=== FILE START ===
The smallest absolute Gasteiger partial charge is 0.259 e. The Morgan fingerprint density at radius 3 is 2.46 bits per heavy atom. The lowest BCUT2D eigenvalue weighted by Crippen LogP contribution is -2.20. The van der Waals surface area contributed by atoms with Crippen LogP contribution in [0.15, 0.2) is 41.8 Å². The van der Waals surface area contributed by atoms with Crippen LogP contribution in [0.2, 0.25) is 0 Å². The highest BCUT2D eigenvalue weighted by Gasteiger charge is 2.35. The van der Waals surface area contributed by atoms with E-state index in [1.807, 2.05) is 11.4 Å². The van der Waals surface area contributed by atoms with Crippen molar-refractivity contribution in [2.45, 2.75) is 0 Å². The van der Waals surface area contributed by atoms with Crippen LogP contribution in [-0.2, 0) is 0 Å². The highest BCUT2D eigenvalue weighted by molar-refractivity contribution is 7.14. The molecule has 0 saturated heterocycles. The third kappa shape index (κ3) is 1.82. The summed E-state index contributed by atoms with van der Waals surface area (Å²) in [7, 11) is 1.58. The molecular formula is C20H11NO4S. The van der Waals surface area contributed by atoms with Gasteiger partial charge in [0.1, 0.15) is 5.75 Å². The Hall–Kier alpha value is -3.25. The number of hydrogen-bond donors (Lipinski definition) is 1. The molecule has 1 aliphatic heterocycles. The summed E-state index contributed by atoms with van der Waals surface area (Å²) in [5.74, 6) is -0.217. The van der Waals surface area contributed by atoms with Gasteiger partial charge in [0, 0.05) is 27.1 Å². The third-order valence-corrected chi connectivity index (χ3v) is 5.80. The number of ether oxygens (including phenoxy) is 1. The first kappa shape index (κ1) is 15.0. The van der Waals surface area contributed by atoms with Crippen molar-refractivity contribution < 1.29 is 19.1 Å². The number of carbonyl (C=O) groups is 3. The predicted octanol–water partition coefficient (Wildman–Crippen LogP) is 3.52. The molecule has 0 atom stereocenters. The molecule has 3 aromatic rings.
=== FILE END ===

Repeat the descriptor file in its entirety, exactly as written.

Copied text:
The smallest absolute Gasteiger partial charge is 0.259 e. The Morgan fingerprint density at radius 3 is 2.46 bits per heavy atom. The lowest BCUT2D eigenvalue weighted by Crippen LogP contribution is -2.20. The van der Waals surface area contributed by atoms with Crippen LogP contribution in [0.15, 0.2) is 41.8 Å². The van der Waals surface area contributed by atoms with Crippen LogP contribution in [0.2, 0.25) is 0 Å². The highest BCUT2D eigenvalue weighted by Gasteiger charge is 2.35. The van der Waals surface area contributed by atoms with E-state index in [1.807, 2.05) is 11.4 Å². The van der Waals surface area contributed by atoms with Crippen molar-refractivity contribution in [2.45, 2.75) is 0 Å². The van der Waals surface area contributed by atoms with Crippen LogP contribution in [-0.2, 0) is 0 Å². The highest BCUT2D eigenvalue weighted by molar-refractivity contribution is 7.14. The molecule has 0 saturated heterocycles. The third kappa shape index (κ3) is 1.82. The summed E-state index contributed by atoms with van der Waals surface area (Å²) in [7, 11) is 1.58. The molecular formula is C20H11NO4S. The van der Waals surface area contributed by atoms with Gasteiger partial charge in [0.1, 0.15) is 5.75 Å². The Hall–Kier alpha value is -3.25. The number of hydrogen-bond donors (Lipinski definition) is 1. The molecule has 1 aliphatic heterocycles. The summed E-state index contributed by atoms with van der Waals surface area (Å²) in [5.74, 6) is -0.217. The van der Waals surface area contributed by atoms with Gasteiger partial charge in [0, 0.05) is 27.1 Å². The third-order valence-corrected chi connectivity index (χ3v) is 5.80. The number of ether oxygens (including phenoxy) is 1. The first kappa shape index (κ1) is 15.0. The van der Waals surface area contributed by atoms with Crippen molar-refractivity contribution < 1.29 is 19.1 Å². The number of carbonyl (C=O) groups is 3. The predicted octanol–water partition coefficient (Wildman–Crippen LogP) is 3.52. The molecule has 0 atom stereocenters. The molecule has 3 aromatic rings.